$35 Chromecast links Web content from computers, smartphones to TV
Even after a series of leaks, Google kept one trick up its sleeve for its Wednesday morning news conference: The Mountain View search giant announced a surprisingly slick new device that potentially represents a game changer in the streaming media marketplace.
The Chromecast is inexpensive, works with an array of devices and – most critically, for my money – allows any Web content to be broadcast over your television.
Competing services such as Roku provide viewers limited options, such as YouTube, Netflix and Hulu.
In similar fashion, the Chromecast works with a set lineup of custom apps, including YouTube, Netflix, Google Play and soon Pandora. But it has a beta feature that allows users to cast content directly from any open tab in the Chrome Web browser.
That means users can watch or display just about any online content on their TV, including from services that compete against Google's offerings, such as Vimeo, Flickr, Dailymotion or Metacafe.
You can pull off a similar trick with recent versions of Apple TV, if you have an Apple computer from 2011 or later running OS X Mountain Lion. It's known as AirPlay Mirroring.
"It's an important feature," said Mario Queiroz, vice president of product management at Google, in an interview. "We expect there will be a growing number of apps for Chromecast, but there is a lot of other content out there."
"We wanted to make sure to give you a lot of options," he added. "This provides the ability to bring great online content to your TV."
The other big advantage is that the Chromecast retails at $35. Apple TV runs $99, while Rokus range from $50 to $100.
Chromecast is available from Amazon.com, BestBuy.com and Google Play. It will go on sale at Best Buy stores in the coming days.
The thumb drive-size device plugs straight into an HDMI input on your television and connects online via your home Wi-Fi network.
Taking advantage of the tab viewing feature requires downloading a Chrome extension, which should soon be available from the Chrome Web store.
Your smartphone, tablet or computer becomes the remote control via the apps or extension. Critically, that will include Android, Chrome, Windows or Apple devices. Moreover, anyone connected to the network, be it your buddy or your spouse, can add to the viewing queue or switch to a different show – though that's a feature one can imagine causing some domestic friction on occasion.
Analysts mostly seemed enthusiastic about the device's odds of success.
"Chromecast can be very disruptive, assuming that consumers know about it," Forrester Research analyst Sarah Rotman Epps said. "It will cut into potential sales of game consoles and over-the-top set-top boxes, because one of the main drivers of buying those is to stream Netflix. Now you can do that with a $35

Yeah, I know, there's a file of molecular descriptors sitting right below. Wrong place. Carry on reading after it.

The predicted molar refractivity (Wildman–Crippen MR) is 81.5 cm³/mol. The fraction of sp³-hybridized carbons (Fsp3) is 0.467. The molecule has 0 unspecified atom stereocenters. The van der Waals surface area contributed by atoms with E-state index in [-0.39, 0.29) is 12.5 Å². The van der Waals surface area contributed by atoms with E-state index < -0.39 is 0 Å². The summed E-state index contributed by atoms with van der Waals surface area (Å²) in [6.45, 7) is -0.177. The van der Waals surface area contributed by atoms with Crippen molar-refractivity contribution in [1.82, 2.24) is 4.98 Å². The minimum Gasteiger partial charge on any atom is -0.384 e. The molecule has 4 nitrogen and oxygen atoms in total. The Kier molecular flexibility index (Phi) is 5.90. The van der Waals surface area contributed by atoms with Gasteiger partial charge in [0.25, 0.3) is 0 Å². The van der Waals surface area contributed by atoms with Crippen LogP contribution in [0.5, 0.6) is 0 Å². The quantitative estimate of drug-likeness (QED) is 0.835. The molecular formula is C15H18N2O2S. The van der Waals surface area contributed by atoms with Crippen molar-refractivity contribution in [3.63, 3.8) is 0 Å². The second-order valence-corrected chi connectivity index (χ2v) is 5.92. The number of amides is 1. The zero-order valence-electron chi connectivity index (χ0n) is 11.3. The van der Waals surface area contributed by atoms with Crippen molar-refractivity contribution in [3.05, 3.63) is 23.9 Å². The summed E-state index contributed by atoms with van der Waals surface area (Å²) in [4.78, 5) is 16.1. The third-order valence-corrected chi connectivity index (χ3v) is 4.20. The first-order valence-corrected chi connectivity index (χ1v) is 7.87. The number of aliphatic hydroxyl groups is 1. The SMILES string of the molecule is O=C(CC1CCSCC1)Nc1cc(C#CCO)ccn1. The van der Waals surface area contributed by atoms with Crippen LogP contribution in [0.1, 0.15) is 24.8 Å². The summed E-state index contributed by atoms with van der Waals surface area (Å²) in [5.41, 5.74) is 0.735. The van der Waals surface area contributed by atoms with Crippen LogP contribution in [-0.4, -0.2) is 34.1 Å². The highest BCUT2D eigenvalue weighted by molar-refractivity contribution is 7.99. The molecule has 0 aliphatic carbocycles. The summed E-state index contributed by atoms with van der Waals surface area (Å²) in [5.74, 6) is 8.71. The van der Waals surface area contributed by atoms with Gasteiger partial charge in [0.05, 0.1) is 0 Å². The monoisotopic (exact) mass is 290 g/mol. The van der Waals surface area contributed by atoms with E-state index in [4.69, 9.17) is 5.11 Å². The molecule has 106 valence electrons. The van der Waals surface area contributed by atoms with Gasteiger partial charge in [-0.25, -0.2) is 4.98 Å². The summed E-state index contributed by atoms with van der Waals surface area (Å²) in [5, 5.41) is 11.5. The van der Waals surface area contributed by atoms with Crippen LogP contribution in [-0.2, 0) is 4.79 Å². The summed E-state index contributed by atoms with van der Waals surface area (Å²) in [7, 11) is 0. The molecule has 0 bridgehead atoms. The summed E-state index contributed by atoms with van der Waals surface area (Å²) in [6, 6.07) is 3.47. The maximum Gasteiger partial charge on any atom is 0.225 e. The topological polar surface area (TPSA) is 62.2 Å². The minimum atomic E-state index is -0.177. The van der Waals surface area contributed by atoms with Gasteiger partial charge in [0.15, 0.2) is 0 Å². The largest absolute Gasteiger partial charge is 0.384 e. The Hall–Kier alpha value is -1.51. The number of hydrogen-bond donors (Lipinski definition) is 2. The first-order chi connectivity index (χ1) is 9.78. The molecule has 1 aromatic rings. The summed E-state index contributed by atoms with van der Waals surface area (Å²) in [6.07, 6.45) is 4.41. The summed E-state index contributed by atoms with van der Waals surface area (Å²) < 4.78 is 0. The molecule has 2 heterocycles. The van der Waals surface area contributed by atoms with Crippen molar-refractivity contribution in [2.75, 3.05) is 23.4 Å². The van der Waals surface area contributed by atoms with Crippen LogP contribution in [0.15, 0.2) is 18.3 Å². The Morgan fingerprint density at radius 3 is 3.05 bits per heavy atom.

Dan Rayburn, principal analyst with Frost & Sullivan in New York, agreed that the device will sell well. But he stressed that Chromecast is not quite in the same category as the full-powered streaming media devices that work on their own straight out of the box. Rather it relies on that secondary device, a phone, tablet or computer, to do the selecting and streaming.
It remains to be seen how well that works in the wild across various devices.
But Rotman Epps said the real genius – and ultimate plan – here is that the service will encourage more users to install Google's Chrome browser and apps on their phones, tablets and computers. Chrome users tend to use far more of Google's services, ultimately providing the company more advertising revenue.
That could happen in a more direct way as well. There is at least the potential that using Chromecast will feed additional data to Google about your viewing habits that can be used to further tailor ads to users. As always with Google, that could raise privacy issues.
Downloading the Google Cast extension warns users that it can access your data on all websites, as well as your tabs and browsing activity.
"Depending how they use that data, it's problematic," said John Simpson of Consumer Watchdog.
Google has made other forays into this field, notably producing Google TV devices that have yet to really take off, and the Nexus Q that never even made it to market. But at least on first impression, the Chromecast seems like a far more thoughtful and competitive approach.
"It's a really elegant solution for what has been a difficult problem," Rotman Epps said.
"It's an important feature. We expect there will be a growing number of apps for Chromecast, but there is a lot of other content out there."
Mario Queiroz, vice president of product management at Google, on Chromecast streaming